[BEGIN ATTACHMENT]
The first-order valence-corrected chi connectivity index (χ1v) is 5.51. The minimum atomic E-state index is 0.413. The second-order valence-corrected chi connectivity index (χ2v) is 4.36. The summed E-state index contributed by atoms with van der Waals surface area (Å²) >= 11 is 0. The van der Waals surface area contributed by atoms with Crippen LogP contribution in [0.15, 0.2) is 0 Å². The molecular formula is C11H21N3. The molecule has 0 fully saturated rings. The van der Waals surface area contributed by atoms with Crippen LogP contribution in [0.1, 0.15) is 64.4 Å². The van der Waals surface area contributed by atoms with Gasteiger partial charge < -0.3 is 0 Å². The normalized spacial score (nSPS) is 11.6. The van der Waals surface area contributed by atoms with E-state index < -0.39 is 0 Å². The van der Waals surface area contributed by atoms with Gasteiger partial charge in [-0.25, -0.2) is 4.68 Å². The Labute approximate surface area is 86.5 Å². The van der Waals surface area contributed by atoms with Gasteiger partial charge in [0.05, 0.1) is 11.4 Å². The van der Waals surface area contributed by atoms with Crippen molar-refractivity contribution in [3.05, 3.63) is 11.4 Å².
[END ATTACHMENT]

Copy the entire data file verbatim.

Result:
The first-order valence-corrected chi connectivity index (χ1v) is 5.51. The minimum atomic E-state index is 0.413. The second-order valence-corrected chi connectivity index (χ2v) is 4.36. The summed E-state index contributed by atoms with van der Waals surface area (Å²) >= 11 is 0. The van der Waals surface area contributed by atoms with Crippen LogP contribution in [0.15, 0.2) is 0 Å². The molecular formula is C11H21N3. The molecule has 0 fully saturated rings. The van der Waals surface area contributed by atoms with Crippen LogP contribution in [0.1, 0.15) is 64.4 Å². The van der Waals surface area contributed by atoms with Gasteiger partial charge < -0.3 is 0 Å². The normalized spacial score (nSPS) is 11.6. The van der Waals surface area contributed by atoms with E-state index < -0.39 is 0 Å². The van der Waals surface area contributed by atoms with Gasteiger partial charge in [-0.25, -0.2) is 4.68 Å². The Labute approximate surface area is 86.5 Å². The van der Waals surface area contributed by atoms with Gasteiger partial charge in [0.05, 0.1) is 11.4 Å². The van der Waals surface area contributed by atoms with Crippen molar-refractivity contribution in [3.05, 3.63) is 11.4 Å².